The 15-year loan was made by the European Investment Bank, the EC's financing arm, using a lending facility agreed at last year's Edinburgh summit. It will form a key part of the pounds 400m contribution by the private sector to London Transport for the extension of the Underground line from Green Park in central London to Stratford in east London.
This is one of the most important transport projects in Britain, not least because of its political significance. The collapse of the project had cast doubts over the urban renewal strategy of the Government.
It does not signal the final go-ahead for the project - the approval of the banks and the administrators of Olympia and York Development, which masterminded the Canary Wharf project, must first be sought. But last night London Transport said it was 'delighted' and that the money was 'a big step forward'.
The question of transport to Canary Wharf became critical to its success or failure, but Olympia and York, owned by the Canadian Reichmann brothers, was unable to find the cash.
The project is now being financed by an international syndicate led by Lloyds Bank in association with the EIB. The president of the EC's house bank is Sir Brian Unwin, the former head of Customs and Excise, who arrived at the Luxembourg-based institution only days ago. Last night, he said: 'The Jubilee line extension is an important transport project for the development of London and will add substantially to the activity and employment of the construction industry in the UK and the Community.'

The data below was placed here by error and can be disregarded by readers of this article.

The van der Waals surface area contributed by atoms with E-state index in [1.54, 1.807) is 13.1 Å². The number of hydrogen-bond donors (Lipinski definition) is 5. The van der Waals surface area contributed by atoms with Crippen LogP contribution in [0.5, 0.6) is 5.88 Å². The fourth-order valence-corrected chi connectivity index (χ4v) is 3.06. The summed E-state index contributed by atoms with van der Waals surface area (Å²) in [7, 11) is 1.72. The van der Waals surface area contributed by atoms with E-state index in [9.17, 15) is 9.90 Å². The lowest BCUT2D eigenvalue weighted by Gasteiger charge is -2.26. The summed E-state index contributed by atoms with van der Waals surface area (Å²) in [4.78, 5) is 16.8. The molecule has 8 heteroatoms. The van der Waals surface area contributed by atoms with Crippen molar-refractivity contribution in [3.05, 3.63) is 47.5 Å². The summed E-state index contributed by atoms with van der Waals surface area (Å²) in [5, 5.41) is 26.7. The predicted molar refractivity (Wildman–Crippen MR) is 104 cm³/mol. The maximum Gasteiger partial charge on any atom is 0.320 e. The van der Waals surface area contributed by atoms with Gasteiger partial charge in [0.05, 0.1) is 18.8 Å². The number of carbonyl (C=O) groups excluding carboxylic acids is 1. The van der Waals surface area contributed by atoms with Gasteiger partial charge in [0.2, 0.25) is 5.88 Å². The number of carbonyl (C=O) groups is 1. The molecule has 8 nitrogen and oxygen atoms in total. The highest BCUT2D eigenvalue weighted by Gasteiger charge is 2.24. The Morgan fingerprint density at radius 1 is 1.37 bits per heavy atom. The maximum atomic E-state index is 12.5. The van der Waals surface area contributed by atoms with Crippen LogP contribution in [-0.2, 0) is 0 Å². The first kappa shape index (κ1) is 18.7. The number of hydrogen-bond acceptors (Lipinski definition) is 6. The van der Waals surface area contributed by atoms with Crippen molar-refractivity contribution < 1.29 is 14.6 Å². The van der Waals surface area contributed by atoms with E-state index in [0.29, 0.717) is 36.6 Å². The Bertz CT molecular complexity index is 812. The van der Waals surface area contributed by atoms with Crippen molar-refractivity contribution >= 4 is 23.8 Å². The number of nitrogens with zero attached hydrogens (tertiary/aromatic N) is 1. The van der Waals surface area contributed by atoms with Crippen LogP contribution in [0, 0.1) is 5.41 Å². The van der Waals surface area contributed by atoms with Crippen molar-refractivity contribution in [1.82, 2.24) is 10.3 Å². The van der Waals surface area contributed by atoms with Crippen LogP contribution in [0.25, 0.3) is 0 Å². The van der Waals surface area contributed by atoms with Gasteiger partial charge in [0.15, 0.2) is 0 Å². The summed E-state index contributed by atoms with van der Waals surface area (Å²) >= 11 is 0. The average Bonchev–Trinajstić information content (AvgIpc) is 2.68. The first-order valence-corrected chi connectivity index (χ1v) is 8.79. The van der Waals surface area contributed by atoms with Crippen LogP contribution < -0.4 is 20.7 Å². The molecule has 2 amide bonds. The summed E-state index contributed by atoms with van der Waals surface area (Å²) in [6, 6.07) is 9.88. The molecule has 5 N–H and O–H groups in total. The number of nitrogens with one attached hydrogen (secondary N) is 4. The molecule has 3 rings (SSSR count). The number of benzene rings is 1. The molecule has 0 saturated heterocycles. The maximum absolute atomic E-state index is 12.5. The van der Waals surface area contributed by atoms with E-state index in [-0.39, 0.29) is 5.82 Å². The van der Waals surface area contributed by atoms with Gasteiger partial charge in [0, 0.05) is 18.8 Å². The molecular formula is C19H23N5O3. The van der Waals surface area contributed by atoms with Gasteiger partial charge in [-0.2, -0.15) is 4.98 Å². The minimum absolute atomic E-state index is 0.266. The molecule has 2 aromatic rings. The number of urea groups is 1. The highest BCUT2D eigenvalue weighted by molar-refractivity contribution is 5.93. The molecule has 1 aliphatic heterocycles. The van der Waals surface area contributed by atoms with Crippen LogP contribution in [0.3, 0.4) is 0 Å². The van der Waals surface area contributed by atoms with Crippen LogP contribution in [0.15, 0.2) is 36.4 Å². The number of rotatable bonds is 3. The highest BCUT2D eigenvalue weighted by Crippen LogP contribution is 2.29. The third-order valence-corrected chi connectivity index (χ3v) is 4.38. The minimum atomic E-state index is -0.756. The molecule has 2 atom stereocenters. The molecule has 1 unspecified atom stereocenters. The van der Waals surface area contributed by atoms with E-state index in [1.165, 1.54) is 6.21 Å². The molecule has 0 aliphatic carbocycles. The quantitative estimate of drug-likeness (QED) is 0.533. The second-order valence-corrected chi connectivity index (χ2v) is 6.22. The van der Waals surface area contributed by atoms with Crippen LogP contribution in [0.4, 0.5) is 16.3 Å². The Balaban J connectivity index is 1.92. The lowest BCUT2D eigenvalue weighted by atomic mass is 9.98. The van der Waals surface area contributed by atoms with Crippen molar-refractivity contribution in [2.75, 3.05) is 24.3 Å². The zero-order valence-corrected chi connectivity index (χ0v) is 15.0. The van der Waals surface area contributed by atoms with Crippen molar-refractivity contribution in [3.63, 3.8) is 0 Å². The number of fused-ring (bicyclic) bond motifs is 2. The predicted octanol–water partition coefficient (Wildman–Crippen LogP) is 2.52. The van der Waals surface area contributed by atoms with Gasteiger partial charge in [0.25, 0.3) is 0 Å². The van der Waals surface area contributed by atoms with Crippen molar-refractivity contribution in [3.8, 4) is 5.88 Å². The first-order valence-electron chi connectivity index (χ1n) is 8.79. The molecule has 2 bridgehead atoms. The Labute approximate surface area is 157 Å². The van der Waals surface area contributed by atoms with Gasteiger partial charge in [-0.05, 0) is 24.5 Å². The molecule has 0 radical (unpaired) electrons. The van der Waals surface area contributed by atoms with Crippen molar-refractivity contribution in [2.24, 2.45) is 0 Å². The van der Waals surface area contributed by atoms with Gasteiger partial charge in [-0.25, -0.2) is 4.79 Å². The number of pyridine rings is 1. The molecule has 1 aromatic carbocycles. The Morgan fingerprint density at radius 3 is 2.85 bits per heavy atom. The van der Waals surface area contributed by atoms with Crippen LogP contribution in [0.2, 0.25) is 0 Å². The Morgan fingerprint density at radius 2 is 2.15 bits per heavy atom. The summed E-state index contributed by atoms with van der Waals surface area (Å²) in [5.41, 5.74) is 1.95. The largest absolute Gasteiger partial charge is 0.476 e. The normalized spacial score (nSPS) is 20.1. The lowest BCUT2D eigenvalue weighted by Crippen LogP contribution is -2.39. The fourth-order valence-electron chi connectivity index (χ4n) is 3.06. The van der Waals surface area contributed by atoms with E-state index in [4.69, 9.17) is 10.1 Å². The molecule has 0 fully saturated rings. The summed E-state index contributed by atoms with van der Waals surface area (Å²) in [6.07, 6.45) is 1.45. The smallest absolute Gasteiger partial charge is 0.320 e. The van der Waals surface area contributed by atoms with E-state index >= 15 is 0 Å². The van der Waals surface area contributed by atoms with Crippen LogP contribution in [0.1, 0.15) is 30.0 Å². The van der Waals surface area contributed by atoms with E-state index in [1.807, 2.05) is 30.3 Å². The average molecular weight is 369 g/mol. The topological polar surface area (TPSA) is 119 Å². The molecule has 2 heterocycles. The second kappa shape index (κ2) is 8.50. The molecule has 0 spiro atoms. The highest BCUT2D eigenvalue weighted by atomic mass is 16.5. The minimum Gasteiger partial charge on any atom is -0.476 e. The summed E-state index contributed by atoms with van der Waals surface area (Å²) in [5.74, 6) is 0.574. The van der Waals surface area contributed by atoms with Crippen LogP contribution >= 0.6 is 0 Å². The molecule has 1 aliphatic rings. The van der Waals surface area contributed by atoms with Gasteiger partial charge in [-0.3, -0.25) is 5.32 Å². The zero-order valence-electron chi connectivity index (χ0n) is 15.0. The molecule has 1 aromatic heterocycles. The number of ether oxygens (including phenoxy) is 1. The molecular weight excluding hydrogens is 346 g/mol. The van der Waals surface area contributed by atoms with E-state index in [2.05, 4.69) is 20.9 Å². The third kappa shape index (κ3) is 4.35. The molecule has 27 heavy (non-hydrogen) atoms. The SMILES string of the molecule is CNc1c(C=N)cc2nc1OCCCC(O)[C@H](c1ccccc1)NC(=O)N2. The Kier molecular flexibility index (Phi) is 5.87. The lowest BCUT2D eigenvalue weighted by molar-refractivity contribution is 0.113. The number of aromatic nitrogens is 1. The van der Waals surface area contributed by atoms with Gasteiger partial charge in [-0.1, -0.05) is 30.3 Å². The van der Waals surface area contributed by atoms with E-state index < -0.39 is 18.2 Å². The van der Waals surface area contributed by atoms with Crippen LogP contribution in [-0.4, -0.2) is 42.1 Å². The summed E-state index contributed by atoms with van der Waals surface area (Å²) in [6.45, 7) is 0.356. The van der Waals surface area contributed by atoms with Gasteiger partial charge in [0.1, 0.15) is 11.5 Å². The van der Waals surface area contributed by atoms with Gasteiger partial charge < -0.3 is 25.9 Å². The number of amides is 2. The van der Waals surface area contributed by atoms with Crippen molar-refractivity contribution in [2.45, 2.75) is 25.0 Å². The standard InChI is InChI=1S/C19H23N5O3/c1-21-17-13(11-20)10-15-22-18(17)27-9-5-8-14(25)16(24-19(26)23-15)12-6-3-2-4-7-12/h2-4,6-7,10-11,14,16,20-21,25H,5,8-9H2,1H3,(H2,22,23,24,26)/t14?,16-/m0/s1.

The extra EIB lending agreed at Edinburgh was tilted towards creating new infrastructure in the EC, while helping to lift the European economy out of the doldrums. Britain may also receive funding for the Channel Tunnel rail link from the same source. The loan will enable the Government to point to a concrete example of how the EC is helping the British economy and to the success of the Growth Initiative agreed under the British EC Presidency.
The Government has persistently tried to inject a European element into the project, at one stage lobbying hard to move the controversial European Bank for Reconstruction and Development to Canary Wharf. However, Jacques Attali, the head of the bank, preferred a central location.